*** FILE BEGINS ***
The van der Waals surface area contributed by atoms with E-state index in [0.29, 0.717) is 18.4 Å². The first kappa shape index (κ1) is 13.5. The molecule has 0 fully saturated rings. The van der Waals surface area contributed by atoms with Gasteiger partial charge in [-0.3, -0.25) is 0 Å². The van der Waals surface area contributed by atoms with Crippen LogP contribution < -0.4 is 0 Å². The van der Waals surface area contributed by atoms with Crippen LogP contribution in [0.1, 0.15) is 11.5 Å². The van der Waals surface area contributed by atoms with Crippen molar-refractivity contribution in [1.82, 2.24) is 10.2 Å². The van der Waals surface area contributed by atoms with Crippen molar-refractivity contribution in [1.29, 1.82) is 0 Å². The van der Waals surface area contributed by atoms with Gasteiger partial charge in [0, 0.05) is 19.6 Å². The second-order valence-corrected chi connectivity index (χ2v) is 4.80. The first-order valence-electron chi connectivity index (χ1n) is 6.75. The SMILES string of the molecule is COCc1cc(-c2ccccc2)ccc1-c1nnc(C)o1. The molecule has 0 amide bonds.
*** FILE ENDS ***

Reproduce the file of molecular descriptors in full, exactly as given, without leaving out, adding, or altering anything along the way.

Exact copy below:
The van der Waals surface area contributed by atoms with E-state index in [0.29, 0.717) is 18.4 Å². The first kappa shape index (κ1) is 13.5. The molecule has 0 fully saturated rings. The van der Waals surface area contributed by atoms with Gasteiger partial charge in [-0.3, -0.25) is 0 Å². The van der Waals surface area contributed by atoms with Crippen LogP contribution < -0.4 is 0 Å². The van der Waals surface area contributed by atoms with Crippen LogP contribution in [0.1, 0.15) is 11.5 Å². The van der Waals surface area contributed by atoms with Crippen molar-refractivity contribution in [1.82, 2.24) is 10.2 Å². The van der Waals surface area contributed by atoms with Crippen molar-refractivity contribution in [1.29, 1.82) is 0 Å². The van der Waals surface area contributed by atoms with Gasteiger partial charge in [0, 0.05) is 19.6 Å². The second-order valence-corrected chi connectivity index (χ2v) is 4.80. The first-order valence-electron chi connectivity index (χ1n) is 6.75. The SMILES string of the molecule is COCc1cc(-c2ccccc2)ccc1-c1nnc(C)o1. The molecule has 0 amide bonds.